Development and trialling of a behavioural intervention for patients with atrial fibrillation initiating oral anticoagulation
: the 'treat' study

  • Danielle Clarkesmith

Student thesis: Doctoral ThesisDoctor of Philosophy


Purpose: Atrial fibrillation (AF) is the most common heart arrhythmia and is
associated with an increased risk of stroke. Stroke risk is commonly treated with oral anticoagulation (OAC) with a narrow therapeutic range (INR 2.0 to 3.0); which is poorly controlled in practice. Barriers to adherence include poor knowledge, and inaccurate perceptions surrounding illness and medications. Trial registration:
ISRCTN93952605. Systematic review: Seven trials of educational, self-monitoring and decision aid
interventions were included in a systematic review. Pooled analysis suggested education OR, 95% CI 7.89 (5.54-10.24) and self monitoring OR (95% CI) 5.47(2.55-8.39) significantly improve TTR; whereas decision aids are no more effective in reducing decision conflict than usual care, OR (95% CI) -0.10 (-0.17 to -0.02).
Intervention development: The intervention was theoretically-driven (utilising the common sense and beliefs about medication models) and developed with expert patient feedback. Described using behavioural change techniques, the one-off group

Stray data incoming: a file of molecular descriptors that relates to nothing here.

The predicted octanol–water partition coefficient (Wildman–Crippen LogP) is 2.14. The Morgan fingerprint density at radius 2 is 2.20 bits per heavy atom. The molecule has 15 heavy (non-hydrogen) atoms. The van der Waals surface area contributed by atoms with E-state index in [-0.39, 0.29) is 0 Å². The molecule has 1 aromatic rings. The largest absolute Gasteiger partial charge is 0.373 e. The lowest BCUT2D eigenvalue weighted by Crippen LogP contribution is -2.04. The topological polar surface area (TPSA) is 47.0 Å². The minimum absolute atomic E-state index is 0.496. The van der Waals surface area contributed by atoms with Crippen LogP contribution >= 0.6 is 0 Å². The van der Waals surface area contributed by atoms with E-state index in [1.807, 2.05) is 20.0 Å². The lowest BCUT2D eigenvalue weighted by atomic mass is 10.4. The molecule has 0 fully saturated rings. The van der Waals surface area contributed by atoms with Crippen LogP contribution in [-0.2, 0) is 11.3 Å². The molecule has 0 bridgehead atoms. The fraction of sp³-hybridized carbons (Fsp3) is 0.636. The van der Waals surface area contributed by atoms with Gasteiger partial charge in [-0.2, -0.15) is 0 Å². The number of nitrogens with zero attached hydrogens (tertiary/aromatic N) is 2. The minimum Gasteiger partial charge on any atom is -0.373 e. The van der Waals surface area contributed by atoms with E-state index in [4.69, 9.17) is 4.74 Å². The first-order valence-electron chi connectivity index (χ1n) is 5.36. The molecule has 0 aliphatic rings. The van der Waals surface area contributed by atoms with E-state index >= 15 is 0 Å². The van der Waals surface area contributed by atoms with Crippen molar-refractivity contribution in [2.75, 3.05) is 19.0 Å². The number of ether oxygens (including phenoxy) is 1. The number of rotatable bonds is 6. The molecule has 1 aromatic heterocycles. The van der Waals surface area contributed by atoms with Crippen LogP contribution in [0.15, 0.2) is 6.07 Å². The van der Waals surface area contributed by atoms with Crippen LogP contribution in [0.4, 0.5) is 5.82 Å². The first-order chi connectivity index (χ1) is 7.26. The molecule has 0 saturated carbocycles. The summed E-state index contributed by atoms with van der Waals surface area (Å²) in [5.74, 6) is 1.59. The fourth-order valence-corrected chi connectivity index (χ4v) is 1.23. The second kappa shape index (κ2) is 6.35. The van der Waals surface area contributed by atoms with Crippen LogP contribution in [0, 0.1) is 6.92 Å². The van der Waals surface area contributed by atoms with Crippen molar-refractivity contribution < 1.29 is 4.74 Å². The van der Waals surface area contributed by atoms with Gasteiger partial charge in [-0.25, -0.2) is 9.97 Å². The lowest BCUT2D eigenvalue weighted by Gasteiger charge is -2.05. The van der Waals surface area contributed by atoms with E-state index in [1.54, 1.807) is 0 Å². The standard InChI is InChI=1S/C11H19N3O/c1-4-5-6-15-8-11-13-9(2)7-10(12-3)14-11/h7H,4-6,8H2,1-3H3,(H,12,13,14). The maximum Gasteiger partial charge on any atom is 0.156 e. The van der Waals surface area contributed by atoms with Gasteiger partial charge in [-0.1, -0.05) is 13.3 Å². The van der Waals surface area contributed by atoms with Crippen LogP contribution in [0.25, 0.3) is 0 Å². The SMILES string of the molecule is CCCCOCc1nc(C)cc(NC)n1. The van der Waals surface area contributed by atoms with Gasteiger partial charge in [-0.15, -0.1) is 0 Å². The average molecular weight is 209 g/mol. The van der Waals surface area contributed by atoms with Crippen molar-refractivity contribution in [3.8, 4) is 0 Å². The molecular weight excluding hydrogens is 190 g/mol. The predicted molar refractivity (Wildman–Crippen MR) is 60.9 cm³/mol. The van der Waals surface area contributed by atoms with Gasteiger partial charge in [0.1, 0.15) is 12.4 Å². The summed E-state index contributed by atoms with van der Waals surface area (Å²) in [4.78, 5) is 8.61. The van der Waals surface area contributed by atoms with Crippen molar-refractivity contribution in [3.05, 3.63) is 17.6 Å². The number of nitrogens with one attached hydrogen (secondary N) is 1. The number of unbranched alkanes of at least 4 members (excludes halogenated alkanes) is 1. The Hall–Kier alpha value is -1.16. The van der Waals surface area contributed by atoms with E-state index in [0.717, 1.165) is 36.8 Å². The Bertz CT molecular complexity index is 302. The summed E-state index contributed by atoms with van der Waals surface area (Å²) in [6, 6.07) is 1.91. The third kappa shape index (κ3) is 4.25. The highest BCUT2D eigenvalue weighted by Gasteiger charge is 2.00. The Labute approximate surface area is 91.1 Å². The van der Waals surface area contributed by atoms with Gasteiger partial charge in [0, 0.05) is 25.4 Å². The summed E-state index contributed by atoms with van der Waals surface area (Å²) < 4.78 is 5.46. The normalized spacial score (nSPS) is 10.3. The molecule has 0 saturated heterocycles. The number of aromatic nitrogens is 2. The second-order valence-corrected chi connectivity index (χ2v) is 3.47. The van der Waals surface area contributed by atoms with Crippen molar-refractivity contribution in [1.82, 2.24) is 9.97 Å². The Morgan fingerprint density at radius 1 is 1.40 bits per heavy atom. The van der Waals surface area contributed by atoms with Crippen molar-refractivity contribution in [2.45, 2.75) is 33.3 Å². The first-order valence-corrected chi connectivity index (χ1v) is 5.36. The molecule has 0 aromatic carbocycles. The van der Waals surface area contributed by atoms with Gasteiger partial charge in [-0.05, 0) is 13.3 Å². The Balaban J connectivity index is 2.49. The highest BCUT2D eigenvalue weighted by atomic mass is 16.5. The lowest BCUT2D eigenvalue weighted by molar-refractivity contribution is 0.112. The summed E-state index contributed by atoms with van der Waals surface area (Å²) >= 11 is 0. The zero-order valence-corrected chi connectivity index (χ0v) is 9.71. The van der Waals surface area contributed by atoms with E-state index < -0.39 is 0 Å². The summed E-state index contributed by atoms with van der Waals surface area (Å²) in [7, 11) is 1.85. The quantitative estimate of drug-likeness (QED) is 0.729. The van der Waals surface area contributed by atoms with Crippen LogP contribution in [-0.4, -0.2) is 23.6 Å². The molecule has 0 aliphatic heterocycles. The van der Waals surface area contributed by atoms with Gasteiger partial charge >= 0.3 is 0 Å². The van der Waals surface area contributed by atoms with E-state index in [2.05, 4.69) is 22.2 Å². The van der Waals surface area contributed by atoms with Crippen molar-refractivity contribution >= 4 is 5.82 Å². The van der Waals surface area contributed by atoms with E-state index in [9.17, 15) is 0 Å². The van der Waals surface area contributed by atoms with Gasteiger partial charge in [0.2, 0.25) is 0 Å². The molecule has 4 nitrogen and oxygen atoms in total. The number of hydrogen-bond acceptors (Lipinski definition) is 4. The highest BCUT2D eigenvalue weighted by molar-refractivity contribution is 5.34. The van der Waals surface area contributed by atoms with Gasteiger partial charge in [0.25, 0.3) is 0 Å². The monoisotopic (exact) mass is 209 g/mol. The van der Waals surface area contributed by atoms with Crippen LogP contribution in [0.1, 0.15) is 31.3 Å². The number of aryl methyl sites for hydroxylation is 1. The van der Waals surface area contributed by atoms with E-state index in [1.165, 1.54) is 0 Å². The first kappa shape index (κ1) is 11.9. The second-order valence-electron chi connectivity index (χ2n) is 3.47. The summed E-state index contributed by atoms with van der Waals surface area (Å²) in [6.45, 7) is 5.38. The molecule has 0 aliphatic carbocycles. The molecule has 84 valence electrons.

session included an educational booklet, ‘expert-patient’ focussed DVD, and worksheet. Methods: Ninety seven warfarin-naïve AF patients were randomised to receive the intervention (n=43), or usual care (n=54). The primary endpoint was time within
therapeutic range (TTR), secondary endpoints included knowledge, quality of life (AF-QoL-18), beliefs about medication (BMQ), illness perceptions (IPQ-B), and anxiety and depression (HADS). Results: Intervention group had significantly higher TTR than usual care (78.5% vs. 66.7%; p=0.01). Knowledge changed significantly across time (F (3, 47) = 6.4; p<0.01), but not between groups (F (1, 47) = 3.3; p = 0.07). At six months knowledge predicted TTR (r=0.245; p=0.04). Illness concern negatively correlated with TTR (r= -
0.199; p=0.05). General Harm scores at one month predicted TTR (F (1, 72) = 4.08; p=0.048). There were significant differences in emotional representations (F (3, 49) =
3.3 (3, 49); p= 0.03), anxiety (F (3, 46) = 25.2; p<0.01) and depression (F (3, 46) = 37.7; p<0.01) across time.
Conclusion: A theory-driven educational intervention can improve TTR in AF
patients and potentially reduce the risk of adverse clinical outcomes. Improving
education provision for AF patients is essential to ensure efficacious treatment.
Date of Award2012
Original languageEnglish
SupervisorHelen Pattison (Supervisor), Deirdre A. Lane (Supervisor) & Gregory Y.H. Lip (Supervisor)


  • atrial fibrillation
  • health intervention
  • illness perceptions
  • beliefs about medication
  • oral anticoagulation

Cite this